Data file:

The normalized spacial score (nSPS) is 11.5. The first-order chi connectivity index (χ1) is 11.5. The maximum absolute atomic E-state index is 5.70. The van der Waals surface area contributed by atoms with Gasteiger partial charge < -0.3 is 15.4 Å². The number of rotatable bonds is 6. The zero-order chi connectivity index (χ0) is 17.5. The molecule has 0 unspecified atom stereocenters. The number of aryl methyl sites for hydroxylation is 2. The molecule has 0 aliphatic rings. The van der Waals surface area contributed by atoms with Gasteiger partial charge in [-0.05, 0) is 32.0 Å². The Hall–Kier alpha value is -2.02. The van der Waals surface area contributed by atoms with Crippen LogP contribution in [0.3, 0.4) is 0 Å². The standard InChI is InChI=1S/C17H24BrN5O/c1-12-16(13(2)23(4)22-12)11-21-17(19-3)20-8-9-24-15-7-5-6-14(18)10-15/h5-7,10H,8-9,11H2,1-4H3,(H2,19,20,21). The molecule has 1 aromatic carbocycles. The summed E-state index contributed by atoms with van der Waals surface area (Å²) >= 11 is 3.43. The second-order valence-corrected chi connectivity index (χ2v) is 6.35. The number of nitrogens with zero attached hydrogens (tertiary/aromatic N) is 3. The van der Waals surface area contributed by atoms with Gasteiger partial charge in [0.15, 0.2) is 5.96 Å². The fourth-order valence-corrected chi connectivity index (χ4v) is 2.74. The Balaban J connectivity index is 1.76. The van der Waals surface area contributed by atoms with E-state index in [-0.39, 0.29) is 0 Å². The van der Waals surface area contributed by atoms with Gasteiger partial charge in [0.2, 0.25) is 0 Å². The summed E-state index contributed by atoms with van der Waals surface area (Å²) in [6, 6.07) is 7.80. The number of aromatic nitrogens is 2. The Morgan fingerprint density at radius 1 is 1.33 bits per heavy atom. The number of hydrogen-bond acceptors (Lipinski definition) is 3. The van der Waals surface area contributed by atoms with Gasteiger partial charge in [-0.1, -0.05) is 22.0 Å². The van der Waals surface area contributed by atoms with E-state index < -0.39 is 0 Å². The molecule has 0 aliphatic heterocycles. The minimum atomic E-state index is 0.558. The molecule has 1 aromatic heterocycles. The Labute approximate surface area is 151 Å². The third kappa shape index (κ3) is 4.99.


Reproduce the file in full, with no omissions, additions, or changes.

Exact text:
The normalized spacial score (nSPS) is 11.5. The first-order chi connectivity index (χ1) is 11.5. The maximum absolute atomic E-state index is 5.70. The van der Waals surface area contributed by atoms with Gasteiger partial charge < -0.3 is 15.4 Å². The number of rotatable bonds is 6. The zero-order chi connectivity index (χ0) is 17.5. The molecule has 0 unspecified atom stereocenters. The number of aryl methyl sites for hydroxylation is 2. The molecule has 0 aliphatic rings. The van der Waals surface area contributed by atoms with Gasteiger partial charge in [-0.05, 0) is 32.0 Å². The Hall–Kier alpha value is -2.02. The van der Waals surface area contributed by atoms with Crippen LogP contribution in [0.3, 0.4) is 0 Å². The standard InChI is InChI=1S/C17H24BrN5O/c1-12-16(13(2)23(4)22-12)11-21-17(19-3)20-8-9-24-15-7-5-6-14(18)10-15/h5-7,10H,8-9,11H2,1-4H3,(H2,19,20,21). The molecule has 1 aromatic carbocycles. The summed E-state index contributed by atoms with van der Waals surface area (Å²) >= 11 is 3.43. The second-order valence-corrected chi connectivity index (χ2v) is 6.35. The number of nitrogens with zero attached hydrogens (tertiary/aromatic N) is 3. The van der Waals surface area contributed by atoms with Gasteiger partial charge in [0.15, 0.2) is 5.96 Å². The fourth-order valence-corrected chi connectivity index (χ4v) is 2.74. The Balaban J connectivity index is 1.76. The van der Waals surface area contributed by atoms with E-state index in [-0.39, 0.29) is 0 Å². The van der Waals surface area contributed by atoms with Gasteiger partial charge in [0.2, 0.25) is 0 Å². The summed E-state index contributed by atoms with van der Waals surface area (Å²) in [6, 6.07) is 7.80. The number of aromatic nitrogens is 2. The Morgan fingerprint density at radius 1 is 1.33 bits per heavy atom. The number of hydrogen-bond acceptors (Lipinski definition) is 3. The van der Waals surface area contributed by atoms with Gasteiger partial charge in [-0.1, -0.05) is 22.0 Å². The van der Waals surface area contributed by atoms with E-state index < -0.39 is 0 Å². The molecule has 0 aliphatic heterocycles. The minimum atomic E-state index is 0.558. The molecule has 1 aromatic heterocycles. The Labute approximate surface area is 151 Å². The third kappa shape index (κ3) is 4.99.